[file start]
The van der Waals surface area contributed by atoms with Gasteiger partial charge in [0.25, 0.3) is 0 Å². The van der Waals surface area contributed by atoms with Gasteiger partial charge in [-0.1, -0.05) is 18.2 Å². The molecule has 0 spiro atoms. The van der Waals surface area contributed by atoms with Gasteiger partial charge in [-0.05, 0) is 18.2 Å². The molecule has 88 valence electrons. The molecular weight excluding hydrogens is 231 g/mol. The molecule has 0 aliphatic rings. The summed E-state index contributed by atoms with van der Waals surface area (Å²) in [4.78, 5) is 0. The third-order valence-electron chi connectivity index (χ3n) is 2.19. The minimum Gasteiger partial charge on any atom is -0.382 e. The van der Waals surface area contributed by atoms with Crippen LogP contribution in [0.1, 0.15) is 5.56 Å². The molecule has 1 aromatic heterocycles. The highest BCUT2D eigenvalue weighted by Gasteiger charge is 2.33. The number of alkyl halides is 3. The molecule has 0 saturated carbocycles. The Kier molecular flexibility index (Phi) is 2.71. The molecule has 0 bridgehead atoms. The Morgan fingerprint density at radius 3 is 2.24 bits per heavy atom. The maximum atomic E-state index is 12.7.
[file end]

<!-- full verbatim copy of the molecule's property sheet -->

The van der Waals surface area contributed by atoms with Gasteiger partial charge in [0.25, 0.3) is 0 Å². The van der Waals surface area contributed by atoms with Gasteiger partial charge in [-0.1, -0.05) is 18.2 Å². The molecule has 0 spiro atoms. The van der Waals surface area contributed by atoms with Gasteiger partial charge in [-0.05, 0) is 18.2 Å². The molecule has 88 valence electrons. The molecular weight excluding hydrogens is 231 g/mol. The molecule has 0 aliphatic rings. The summed E-state index contributed by atoms with van der Waals surface area (Å²) in [4.78, 5) is 0. The third-order valence-electron chi connectivity index (χ3n) is 2.19. The minimum Gasteiger partial charge on any atom is -0.382 e. The van der Waals surface area contributed by atoms with Crippen LogP contribution in [0.1, 0.15) is 5.56 Å². The molecule has 1 aromatic heterocycles. The highest BCUT2D eigenvalue weighted by Gasteiger charge is 2.33. The number of alkyl halides is 3. The molecule has 0 saturated carbocycles. The Kier molecular flexibility index (Phi) is 2.71. The molecule has 0 bridgehead atoms. The Morgan fingerprint density at radius 3 is 2.24 bits per heavy atom. The maximum atomic E-state index is 12.7.